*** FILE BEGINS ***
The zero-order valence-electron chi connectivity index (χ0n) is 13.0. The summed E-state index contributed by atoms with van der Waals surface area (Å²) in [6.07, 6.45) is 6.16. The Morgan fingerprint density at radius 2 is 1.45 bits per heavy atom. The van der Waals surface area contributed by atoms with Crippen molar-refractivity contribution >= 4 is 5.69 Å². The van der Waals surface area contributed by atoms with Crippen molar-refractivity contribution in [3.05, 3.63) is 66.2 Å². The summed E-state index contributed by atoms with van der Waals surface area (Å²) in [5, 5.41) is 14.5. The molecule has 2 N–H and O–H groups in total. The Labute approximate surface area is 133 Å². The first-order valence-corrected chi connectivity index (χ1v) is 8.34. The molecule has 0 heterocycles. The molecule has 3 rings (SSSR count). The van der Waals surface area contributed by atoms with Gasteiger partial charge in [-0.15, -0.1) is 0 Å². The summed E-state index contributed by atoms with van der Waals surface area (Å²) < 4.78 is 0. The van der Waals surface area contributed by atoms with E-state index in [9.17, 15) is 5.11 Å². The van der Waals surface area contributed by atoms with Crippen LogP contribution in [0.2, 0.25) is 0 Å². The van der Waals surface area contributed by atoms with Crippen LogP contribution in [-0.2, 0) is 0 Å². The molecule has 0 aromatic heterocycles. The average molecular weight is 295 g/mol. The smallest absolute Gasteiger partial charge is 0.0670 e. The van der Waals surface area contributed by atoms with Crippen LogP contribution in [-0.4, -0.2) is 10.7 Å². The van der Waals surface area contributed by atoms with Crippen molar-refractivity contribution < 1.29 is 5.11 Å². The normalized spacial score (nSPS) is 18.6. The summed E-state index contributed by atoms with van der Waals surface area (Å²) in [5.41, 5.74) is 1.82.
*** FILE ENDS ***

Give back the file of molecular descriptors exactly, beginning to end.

The zero-order valence-electron chi connectivity index (χ0n) is 13.0. The summed E-state index contributed by atoms with van der Waals surface area (Å²) in [6.07, 6.45) is 6.16. The Morgan fingerprint density at radius 2 is 1.45 bits per heavy atom. The van der Waals surface area contributed by atoms with Crippen molar-refractivity contribution >= 4 is 5.69 Å². The van der Waals surface area contributed by atoms with Crippen molar-refractivity contribution in [3.05, 3.63) is 66.2 Å². The summed E-state index contributed by atoms with van der Waals surface area (Å²) in [5, 5.41) is 14.5. The molecule has 2 N–H and O–H groups in total. The Labute approximate surface area is 133 Å². The first-order valence-corrected chi connectivity index (χ1v) is 8.34. The molecule has 0 heterocycles. The molecule has 3 rings (SSSR count). The van der Waals surface area contributed by atoms with Gasteiger partial charge in [-0.15, -0.1) is 0 Å². The summed E-state index contributed by atoms with van der Waals surface area (Å²) < 4.78 is 0. The van der Waals surface area contributed by atoms with E-state index in [9.17, 15) is 5.11 Å². The van der Waals surface area contributed by atoms with Crippen LogP contribution in [0.2, 0.25) is 0 Å². The van der Waals surface area contributed by atoms with Crippen LogP contribution in [-0.2, 0) is 0 Å². The molecule has 0 aromatic heterocycles. The average molecular weight is 295 g/mol. The smallest absolute Gasteiger partial charge is 0.0670 e. The van der Waals surface area contributed by atoms with Crippen LogP contribution in [-0.4, -0.2) is 10.7 Å². The van der Waals surface area contributed by atoms with Crippen molar-refractivity contribution < 1.29 is 5.11 Å². The normalized spacial score (nSPS) is 18.6. The summed E-state index contributed by atoms with van der Waals surface area (Å²) in [5.41, 5.74) is 1.82.